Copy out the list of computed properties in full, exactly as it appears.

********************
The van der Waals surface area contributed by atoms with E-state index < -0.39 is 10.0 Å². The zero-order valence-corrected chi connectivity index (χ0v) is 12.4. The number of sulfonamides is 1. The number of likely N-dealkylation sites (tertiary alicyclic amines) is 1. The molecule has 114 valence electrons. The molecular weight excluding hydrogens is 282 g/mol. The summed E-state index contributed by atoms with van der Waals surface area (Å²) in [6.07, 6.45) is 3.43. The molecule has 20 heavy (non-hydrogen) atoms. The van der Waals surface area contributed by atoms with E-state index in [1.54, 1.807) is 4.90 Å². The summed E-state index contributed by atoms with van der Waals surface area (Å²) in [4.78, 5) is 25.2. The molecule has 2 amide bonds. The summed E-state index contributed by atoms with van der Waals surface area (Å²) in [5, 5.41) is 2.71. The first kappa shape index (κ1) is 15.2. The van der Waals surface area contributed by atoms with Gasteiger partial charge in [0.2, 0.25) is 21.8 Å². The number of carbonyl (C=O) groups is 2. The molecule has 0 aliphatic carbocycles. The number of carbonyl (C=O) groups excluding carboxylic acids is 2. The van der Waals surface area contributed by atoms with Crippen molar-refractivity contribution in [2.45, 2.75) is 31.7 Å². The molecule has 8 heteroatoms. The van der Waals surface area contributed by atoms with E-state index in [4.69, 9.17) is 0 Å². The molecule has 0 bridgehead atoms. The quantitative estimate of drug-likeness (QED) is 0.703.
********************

The van der Waals surface area contributed by atoms with E-state index < -0.39 is 10.0 Å². The zero-order valence-corrected chi connectivity index (χ0v) is 12.4. The number of sulfonamides is 1. The number of likely N-dealkylation sites (tertiary alicyclic amines) is 1. The molecule has 114 valence electrons. The molecular weight excluding hydrogens is 282 g/mol. The summed E-state index contributed by atoms with van der Waals surface area (Å²) in [6.07, 6.45) is 3.43. The molecule has 20 heavy (non-hydrogen) atoms. The van der Waals surface area contributed by atoms with E-state index in [1.54, 1.807) is 4.90 Å². The summed E-state index contributed by atoms with van der Waals surface area (Å²) in [4.78, 5) is 25.2. The molecule has 2 amide bonds. The summed E-state index contributed by atoms with van der Waals surface area (Å²) in [5, 5.41) is 2.71. The first kappa shape index (κ1) is 15.2. The van der Waals surface area contributed by atoms with Gasteiger partial charge in [0.2, 0.25) is 21.8 Å². The number of carbonyl (C=O) groups is 2. The molecule has 0 aliphatic carbocycles. The number of carbonyl (C=O) groups excluding carboxylic acids is 2. The van der Waals surface area contributed by atoms with Crippen molar-refractivity contribution in [2.45, 2.75) is 31.7 Å². The molecule has 8 heteroatoms. The van der Waals surface area contributed by atoms with E-state index in [4.69, 9.17) is 0 Å². The molecule has 0 bridgehead atoms. The quantitative estimate of drug-likeness (QED) is 0.703.